Phyllis Nystrom

The following market analysis is for the week ending March 20.

CORN — It looked as if the grain market was ready to retrace a portion of the previous week’s gains; until the announcement by the Federal Reserve that they would purchase $300 billion of long-term Treasuries over the next six months and raise the ceiling on purchases of mortgage-backed bonds from $500 billion to $1.25 trillion.

The short explanation of what the Fed has done is to print $1 trillion more dollars. More dollars caused the U.S. dollar to plummet. The weaker dollar led to buying of physical commodities as a hedge against expected inflation. Buying of commodities pushed up commodity prices across the spectrum. The 10-year T-bills dropped to 22-year lows.

Fundamentals have been temporarily thrown out the window. If the market’s perception is that this “fix” won’t work, look for an easing back of prices. However, a rising tide raises all boats, and grains will be heavily influenced by the outside markets until we see the March 31 U.S. Department of Agriculture Acreage Report. This week the Dow was up 54 points and the U.S. dollar index was down 3.61 points.

The sale of all the VeraSun facilities was announced this week. Valero, the largest oil U.S. refiner, bought seven existing plants and one development site. Those sites were Aurora, S.D., Albion, Neb., Charles City, Hartley, Fort Dodge and Albert City in Iowa, and Welcome, Minn. The development site is in Reynolds, Ind. Other credit bid facility buyers were: Ag Star Financial bought Central City and Ord, Neb., Dyersville, Iowa, Hankinson, N.D., Woodbury, Mich., and Janesville, Minn.; West LB bought Bloomingburg, Ohio and Linden, Ind.; and Dougherty Funding bought Marion, S.D.

Export sales were dismal at 17.3 million bushels for the week ended March 12. Total sale commitments remain at 42 percent less than last year. The latest USDA report anticipates total corn exports to be down 30 percent for 2008-09.

OPEC decided at their March 15 meeting not to make any additional production cuts at this time. They have reduced quotas by 4.2 million barrels per day since September 2008. What they will do is try to gain better compliance with the current quotas. To reach 100 percent compliance it’s estimated they would need to shave another 800,000 bpd off current levels. Financial markets are having a major impact on the energy markets as well as grains. Inventory reports this week for crude oil and gasoline were very negative, but that couldn’t outweigh the government’s announcement.

OUTLOOK: Corn was the follower for the week, May corn closed up 8 cents at $3.96 1/2 and the December contract was up a dime to settle at $4.28. Corn direction will take cues from the soybean market and the financial sector. Fundamentals for corn don’t inspire confidence (without a weather problem) for significant rallies with feeding and crushing margins questionable, struggling export demand, and large supplies of world feed grains. Resistance in the May contract comes in at $4.03 1/4, a retracement from the January high to the March low. First support lies in the $3.65 area, then $3.45.

SOYBEANS — While the same scenario developed in the soybeans as in corn due to the Federal Reserve’s actions, there were some positive fundamental influences as well in the soy market this week. Argentine President Kirchner’s proposal that 30 percent of the 35 percent soybean export tax be pushed back to provinces did little to appease growers. In fact, the farmers have called for a strike the week of March 21-27. The government wants their October elections moved up to June in order to try and gain support for their positions. The Argentine House has approved the date change and the Senate will vote in the coming week. Argentina’s bean harvest is pegged at only 2-4 percent complete and Brazil’s at 43-45 percent complete.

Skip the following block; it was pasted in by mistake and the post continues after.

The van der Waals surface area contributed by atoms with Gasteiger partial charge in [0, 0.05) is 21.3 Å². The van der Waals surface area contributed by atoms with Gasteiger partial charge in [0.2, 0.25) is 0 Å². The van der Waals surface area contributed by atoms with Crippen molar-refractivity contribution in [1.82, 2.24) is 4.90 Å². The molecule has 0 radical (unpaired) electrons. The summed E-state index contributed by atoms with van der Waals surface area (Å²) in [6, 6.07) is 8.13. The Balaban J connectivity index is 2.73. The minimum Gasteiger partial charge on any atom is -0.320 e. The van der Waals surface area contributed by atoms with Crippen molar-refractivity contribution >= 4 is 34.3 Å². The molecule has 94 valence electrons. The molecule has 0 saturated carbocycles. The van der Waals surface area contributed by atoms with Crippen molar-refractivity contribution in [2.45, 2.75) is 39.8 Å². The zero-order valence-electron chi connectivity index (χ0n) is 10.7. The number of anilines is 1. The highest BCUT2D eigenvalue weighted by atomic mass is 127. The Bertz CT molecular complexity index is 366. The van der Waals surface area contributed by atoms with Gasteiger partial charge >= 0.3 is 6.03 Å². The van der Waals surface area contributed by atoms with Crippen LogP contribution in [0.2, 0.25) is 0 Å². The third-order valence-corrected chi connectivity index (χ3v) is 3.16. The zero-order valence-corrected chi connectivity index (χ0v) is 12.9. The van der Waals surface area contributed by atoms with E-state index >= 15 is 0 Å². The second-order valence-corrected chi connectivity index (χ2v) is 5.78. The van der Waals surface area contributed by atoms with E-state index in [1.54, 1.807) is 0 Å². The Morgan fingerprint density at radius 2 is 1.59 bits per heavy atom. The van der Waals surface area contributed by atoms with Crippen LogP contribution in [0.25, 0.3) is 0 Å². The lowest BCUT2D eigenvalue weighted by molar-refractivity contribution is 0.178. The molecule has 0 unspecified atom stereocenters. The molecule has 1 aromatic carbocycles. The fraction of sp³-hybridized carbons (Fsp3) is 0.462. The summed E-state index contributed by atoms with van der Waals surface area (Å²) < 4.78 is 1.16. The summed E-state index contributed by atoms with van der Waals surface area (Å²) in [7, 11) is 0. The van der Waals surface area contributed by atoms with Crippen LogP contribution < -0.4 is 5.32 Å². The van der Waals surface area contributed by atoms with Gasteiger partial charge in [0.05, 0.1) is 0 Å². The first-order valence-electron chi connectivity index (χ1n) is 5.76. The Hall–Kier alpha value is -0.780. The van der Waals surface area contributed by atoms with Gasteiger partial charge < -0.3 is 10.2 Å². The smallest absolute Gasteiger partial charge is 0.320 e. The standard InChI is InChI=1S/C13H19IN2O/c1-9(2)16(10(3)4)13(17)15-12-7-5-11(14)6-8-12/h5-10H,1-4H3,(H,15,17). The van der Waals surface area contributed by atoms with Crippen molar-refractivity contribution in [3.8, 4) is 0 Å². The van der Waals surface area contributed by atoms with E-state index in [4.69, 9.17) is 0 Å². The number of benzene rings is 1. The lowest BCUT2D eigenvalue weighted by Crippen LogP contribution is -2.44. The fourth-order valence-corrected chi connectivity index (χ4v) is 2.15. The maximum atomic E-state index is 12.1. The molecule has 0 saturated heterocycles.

Export sales hit a marketing year low this week at 5.3 million bushels. Total sales commitments are still 6 percent ahead of last year, while the USDA is forecasting a 2 percent increase for the year. China accounted for a measly 17.5 percent of the week’s sales. The NOPA crush report for February showed the crush at 128.7 million bushels. The year-to-date crush is down 9 percent from last year, equal to what the USDA is forecasting.

OUTLOOK: Money rules. Outside influences are at center stage with little improvement in fundamentals to justify the sharp rally. Soybeans were definitely a recipient of outside market strength this week with the May soybean contract settling 75 1/2 cents higher at $9.52 and the November contract up 69 1/4 cents at $8.93. May beans traded right up to the 50 percent retracement from the January high to the March low, but couldn’t close above it. First resistance will be $9.53 1/2 in the May contract, then $9.81. Support is first seen at the gap at $9.20 3/4, then $8.92 1/2.

Spring is finally here — at least on the calendar — so enjoy.

Nystrom’s notes: Report updates this week: February housing starts were better than expected; U.S. producer prices rose 0.1 percent in February, less than expected; total jobless claims set a record for the eighth week in a row up 185,000 to a seasonally adjusted 5.47 million; initial jobless claims fell to a seasonally adjusted 646,000. Crude oil was up $4.81 for the week, with heating oil 10.41 cents higher and gasoline 10.41 cents higher. Natural gas was up 29.5 cents for the week.


Phyllis Nystrom is a market analyst with Country Hedging in St. Paul.